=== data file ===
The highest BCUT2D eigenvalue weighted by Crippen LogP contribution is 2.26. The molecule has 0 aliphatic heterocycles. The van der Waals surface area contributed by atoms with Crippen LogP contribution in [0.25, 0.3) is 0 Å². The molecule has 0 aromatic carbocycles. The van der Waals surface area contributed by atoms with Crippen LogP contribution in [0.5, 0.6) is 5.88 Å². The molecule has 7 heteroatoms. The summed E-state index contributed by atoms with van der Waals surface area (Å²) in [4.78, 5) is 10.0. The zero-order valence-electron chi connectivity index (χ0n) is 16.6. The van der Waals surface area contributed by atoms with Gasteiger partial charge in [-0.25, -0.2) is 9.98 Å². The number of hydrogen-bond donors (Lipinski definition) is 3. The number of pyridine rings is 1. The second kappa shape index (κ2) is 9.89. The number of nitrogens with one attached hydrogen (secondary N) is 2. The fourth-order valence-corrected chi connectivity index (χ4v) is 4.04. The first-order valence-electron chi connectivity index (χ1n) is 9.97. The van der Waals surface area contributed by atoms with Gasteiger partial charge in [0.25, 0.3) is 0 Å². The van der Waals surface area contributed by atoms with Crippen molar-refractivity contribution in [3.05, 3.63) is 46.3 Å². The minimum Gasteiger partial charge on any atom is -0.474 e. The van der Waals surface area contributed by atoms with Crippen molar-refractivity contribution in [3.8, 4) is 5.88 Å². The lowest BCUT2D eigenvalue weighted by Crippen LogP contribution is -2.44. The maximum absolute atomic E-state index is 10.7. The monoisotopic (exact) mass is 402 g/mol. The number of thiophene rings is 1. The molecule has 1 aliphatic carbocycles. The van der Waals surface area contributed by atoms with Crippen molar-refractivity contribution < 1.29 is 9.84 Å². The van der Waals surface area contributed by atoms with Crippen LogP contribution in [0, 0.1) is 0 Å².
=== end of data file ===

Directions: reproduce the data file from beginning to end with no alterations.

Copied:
The highest BCUT2D eigenvalue weighted by Crippen LogP contribution is 2.26. The molecule has 0 aliphatic heterocycles. The van der Waals surface area contributed by atoms with Crippen LogP contribution in [0.25, 0.3) is 0 Å². The molecule has 0 aromatic carbocycles. The van der Waals surface area contributed by atoms with Crippen LogP contribution in [0.5, 0.6) is 5.88 Å². The molecule has 7 heteroatoms. The summed E-state index contributed by atoms with van der Waals surface area (Å²) in [4.78, 5) is 10.0. The zero-order valence-electron chi connectivity index (χ0n) is 16.6. The van der Waals surface area contributed by atoms with Gasteiger partial charge in [-0.25, -0.2) is 9.98 Å². The number of hydrogen-bond donors (Lipinski definition) is 3. The number of pyridine rings is 1. The second kappa shape index (κ2) is 9.89. The number of nitrogens with one attached hydrogen (secondary N) is 2. The fourth-order valence-corrected chi connectivity index (χ4v) is 4.04. The first-order valence-electron chi connectivity index (χ1n) is 9.97. The van der Waals surface area contributed by atoms with Gasteiger partial charge in [0.25, 0.3) is 0 Å². The van der Waals surface area contributed by atoms with Crippen molar-refractivity contribution in [3.05, 3.63) is 46.3 Å². The minimum Gasteiger partial charge on any atom is -0.474 e. The van der Waals surface area contributed by atoms with Crippen molar-refractivity contribution in [3.8, 4) is 5.88 Å². The lowest BCUT2D eigenvalue weighted by Crippen LogP contribution is -2.44. The maximum absolute atomic E-state index is 10.7. The monoisotopic (exact) mass is 402 g/mol. The number of thiophene rings is 1. The molecule has 1 aliphatic carbocycles. The van der Waals surface area contributed by atoms with Crippen molar-refractivity contribution < 1.29 is 9.84 Å². The van der Waals surface area contributed by atoms with Crippen LogP contribution in [0, 0.1) is 0 Å².